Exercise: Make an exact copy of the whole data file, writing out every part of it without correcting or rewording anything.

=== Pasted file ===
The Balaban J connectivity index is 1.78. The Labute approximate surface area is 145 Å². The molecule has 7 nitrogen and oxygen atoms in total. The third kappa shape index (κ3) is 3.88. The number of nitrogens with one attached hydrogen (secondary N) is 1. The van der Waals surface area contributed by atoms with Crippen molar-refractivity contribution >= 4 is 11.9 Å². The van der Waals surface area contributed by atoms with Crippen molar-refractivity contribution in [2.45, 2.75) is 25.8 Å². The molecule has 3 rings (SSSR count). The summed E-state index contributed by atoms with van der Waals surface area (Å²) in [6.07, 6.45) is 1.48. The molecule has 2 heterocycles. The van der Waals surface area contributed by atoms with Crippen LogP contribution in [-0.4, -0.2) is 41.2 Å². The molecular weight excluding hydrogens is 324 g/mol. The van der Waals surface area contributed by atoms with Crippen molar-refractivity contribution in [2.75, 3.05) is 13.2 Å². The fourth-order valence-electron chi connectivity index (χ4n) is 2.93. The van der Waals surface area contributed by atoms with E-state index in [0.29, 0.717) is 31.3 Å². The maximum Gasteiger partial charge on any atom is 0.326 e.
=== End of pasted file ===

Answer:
The Balaban J connectivity index is 1.78. The Labute approximate surface area is 145 Å². The molecule has 7 nitrogen and oxygen atoms in total. The third kappa shape index (κ3) is 3.88. The number of nitrogens with one attached hydrogen (secondary N) is 1. The van der Waals surface area contributed by atoms with Crippen molar-refractivity contribution >= 4 is 11.9 Å². The van der Waals surface area contributed by atoms with Crippen molar-refractivity contribution in [2.45, 2.75) is 25.8 Å². The molecule has 3 rings (SSSR count). The summed E-state index contributed by atoms with van der Waals surface area (Å²) in [6.07, 6.45) is 1.48. The molecule has 2 heterocycles. The van der Waals surface area contributed by atoms with Crippen LogP contribution in [-0.4, -0.2) is 41.2 Å². The molecular weight excluding hydrogens is 324 g/mol. The van der Waals surface area contributed by atoms with Crippen molar-refractivity contribution in [2.75, 3.05) is 13.2 Å². The fourth-order valence-electron chi connectivity index (χ4n) is 2.93. The van der Waals surface area contributed by atoms with E-state index in [0.29, 0.717) is 31.3 Å². The maximum Gasteiger partial charge on any atom is 0.326 e.